"Together we are tackling this disease, and I want to reassure you that if we remain united and resolute, then we will overcome it," she said.

Prime Minister Johnson, 55, was taken to hospital as a "precautionary step," according to Downing Street, after failing to shake off coronavirus symptoms.

In Italy, which has been under a strict lockdown for almost a month, officials reported 525 new deaths over the past 24 hours, the lowest since March 19.

But its overall death toll remains the highest in the world at 15,887.

There were signs of hope too for Spain, which registered 674 deaths Sunday, its third straight day of declining numbers. The government has nevertheless announced it is extending a near-total lockdown until April 25.

At a field hospital set up at a Madrid conference centre, staff applauded whenever a patient was healthy enough to be discharged.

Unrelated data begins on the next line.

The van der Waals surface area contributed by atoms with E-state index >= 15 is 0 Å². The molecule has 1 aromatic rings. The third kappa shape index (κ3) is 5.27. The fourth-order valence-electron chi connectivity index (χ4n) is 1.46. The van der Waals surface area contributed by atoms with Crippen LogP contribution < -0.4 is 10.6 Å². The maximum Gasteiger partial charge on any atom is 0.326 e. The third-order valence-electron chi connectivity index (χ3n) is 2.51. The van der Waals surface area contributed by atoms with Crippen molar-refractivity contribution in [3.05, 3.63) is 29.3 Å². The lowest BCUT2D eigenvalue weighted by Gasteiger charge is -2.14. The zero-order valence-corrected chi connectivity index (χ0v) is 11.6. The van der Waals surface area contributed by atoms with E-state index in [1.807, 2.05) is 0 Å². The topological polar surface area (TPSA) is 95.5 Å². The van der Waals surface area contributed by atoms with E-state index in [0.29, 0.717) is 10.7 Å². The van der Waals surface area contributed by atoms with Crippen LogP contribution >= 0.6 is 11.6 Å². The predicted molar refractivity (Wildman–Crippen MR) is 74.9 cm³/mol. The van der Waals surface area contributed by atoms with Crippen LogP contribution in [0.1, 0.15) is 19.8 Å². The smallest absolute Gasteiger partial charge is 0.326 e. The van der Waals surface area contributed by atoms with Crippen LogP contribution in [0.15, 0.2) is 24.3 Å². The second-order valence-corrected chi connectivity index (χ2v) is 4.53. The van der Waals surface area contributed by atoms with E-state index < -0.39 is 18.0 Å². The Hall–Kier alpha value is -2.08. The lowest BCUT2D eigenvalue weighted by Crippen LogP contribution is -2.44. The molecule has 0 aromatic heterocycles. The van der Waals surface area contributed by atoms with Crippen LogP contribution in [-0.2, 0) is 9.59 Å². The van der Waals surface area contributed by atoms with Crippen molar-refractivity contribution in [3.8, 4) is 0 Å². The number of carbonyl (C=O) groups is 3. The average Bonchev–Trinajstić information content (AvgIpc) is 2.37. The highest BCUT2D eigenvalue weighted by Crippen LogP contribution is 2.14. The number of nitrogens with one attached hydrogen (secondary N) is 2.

Builder Eduardo Lopez, 59, gave a "10/10" rating to the staff who cared for him "with tenderness and a great dose of humanity".

'Our Pearl Harbor'

In the United States, Surgeon General Jerome Adams warned that the country was facing unprecedented death tolls.

"This is going to be our Pearl Harbor moment, our 9/11 moment, only it's not going to be localized," he told Fox News Sunday. "It's going to be happening all over the country."

Sunday's one-day rise of 1,212 dead was among the largest daily increases yet.

One member of Trump's coronavirus task force, Deborah Birx, said she was impressed that Italy and Spain were "coming across their apex" and seeing reduced deaths after weeks of intensive mitigation efforts.